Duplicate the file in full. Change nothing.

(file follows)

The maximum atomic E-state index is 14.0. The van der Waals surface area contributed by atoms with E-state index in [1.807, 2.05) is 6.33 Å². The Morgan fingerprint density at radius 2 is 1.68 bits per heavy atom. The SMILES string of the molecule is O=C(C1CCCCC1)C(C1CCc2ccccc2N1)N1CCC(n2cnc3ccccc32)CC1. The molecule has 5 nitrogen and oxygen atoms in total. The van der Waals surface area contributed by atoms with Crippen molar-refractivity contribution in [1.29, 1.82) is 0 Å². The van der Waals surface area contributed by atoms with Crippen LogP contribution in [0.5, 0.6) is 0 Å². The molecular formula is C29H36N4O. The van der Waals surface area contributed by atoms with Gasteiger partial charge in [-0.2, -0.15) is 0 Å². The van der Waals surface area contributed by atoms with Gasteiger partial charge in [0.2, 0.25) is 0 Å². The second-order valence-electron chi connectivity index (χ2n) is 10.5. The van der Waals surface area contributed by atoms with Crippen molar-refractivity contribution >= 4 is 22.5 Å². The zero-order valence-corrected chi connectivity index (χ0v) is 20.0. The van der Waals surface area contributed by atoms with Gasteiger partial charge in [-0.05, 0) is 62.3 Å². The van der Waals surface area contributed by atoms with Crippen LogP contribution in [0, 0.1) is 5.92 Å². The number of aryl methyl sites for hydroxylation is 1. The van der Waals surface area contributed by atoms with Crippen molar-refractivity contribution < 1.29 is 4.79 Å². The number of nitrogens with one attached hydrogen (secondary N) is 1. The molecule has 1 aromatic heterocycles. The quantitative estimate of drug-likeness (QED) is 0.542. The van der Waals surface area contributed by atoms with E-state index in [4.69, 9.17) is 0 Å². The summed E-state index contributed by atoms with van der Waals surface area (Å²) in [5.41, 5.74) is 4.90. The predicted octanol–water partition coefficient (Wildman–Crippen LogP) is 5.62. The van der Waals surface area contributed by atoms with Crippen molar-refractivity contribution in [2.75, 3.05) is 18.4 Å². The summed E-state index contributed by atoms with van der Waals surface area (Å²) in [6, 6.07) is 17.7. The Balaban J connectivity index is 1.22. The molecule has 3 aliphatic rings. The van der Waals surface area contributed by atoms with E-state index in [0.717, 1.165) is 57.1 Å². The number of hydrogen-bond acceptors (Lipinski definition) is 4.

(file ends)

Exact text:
The maximum atomic E-state index is 14.0. The van der Waals surface area contributed by atoms with E-state index in [1.807, 2.05) is 6.33 Å². The Morgan fingerprint density at radius 2 is 1.68 bits per heavy atom. The SMILES string of the molecule is O=C(C1CCCCC1)C(C1CCc2ccccc2N1)N1CCC(n2cnc3ccccc32)CC1. The molecule has 5 nitrogen and oxygen atoms in total. The van der Waals surface area contributed by atoms with Crippen molar-refractivity contribution in [1.29, 1.82) is 0 Å². The van der Waals surface area contributed by atoms with Crippen LogP contribution in [0.5, 0.6) is 0 Å². The molecular formula is C29H36N4O. The van der Waals surface area contributed by atoms with Gasteiger partial charge in [-0.2, -0.15) is 0 Å². The van der Waals surface area contributed by atoms with Gasteiger partial charge in [0.2, 0.25) is 0 Å². The second-order valence-electron chi connectivity index (χ2n) is 10.5. The van der Waals surface area contributed by atoms with Crippen molar-refractivity contribution >= 4 is 22.5 Å². The zero-order valence-corrected chi connectivity index (χ0v) is 20.0. The van der Waals surface area contributed by atoms with Gasteiger partial charge in [-0.05, 0) is 62.3 Å². The van der Waals surface area contributed by atoms with Crippen LogP contribution in [0, 0.1) is 5.92 Å². The number of aryl methyl sites for hydroxylation is 1. The van der Waals surface area contributed by atoms with Crippen molar-refractivity contribution < 1.29 is 4.79 Å². The number of nitrogens with one attached hydrogen (secondary N) is 1. The molecule has 1 aromatic heterocycles. The quantitative estimate of drug-likeness (QED) is 0.542. The van der Waals surface area contributed by atoms with E-state index in [4.69, 9.17) is 0 Å². The summed E-state index contributed by atoms with van der Waals surface area (Å²) in [5.41, 5.74) is 4.90. The predicted octanol–water partition coefficient (Wildman–Crippen LogP) is 5.62. The van der Waals surface area contributed by atoms with Crippen molar-refractivity contribution in [2.75, 3.05) is 18.4 Å². The summed E-state index contributed by atoms with van der Waals surface area (Å²) in [6, 6.07) is 17.7. The Balaban J connectivity index is 1.22. The molecule has 3 aliphatic rings. The van der Waals surface area contributed by atoms with E-state index in [0.717, 1.165) is 57.1 Å². The number of hydrogen-bond acceptors (Lipinski definition) is 4.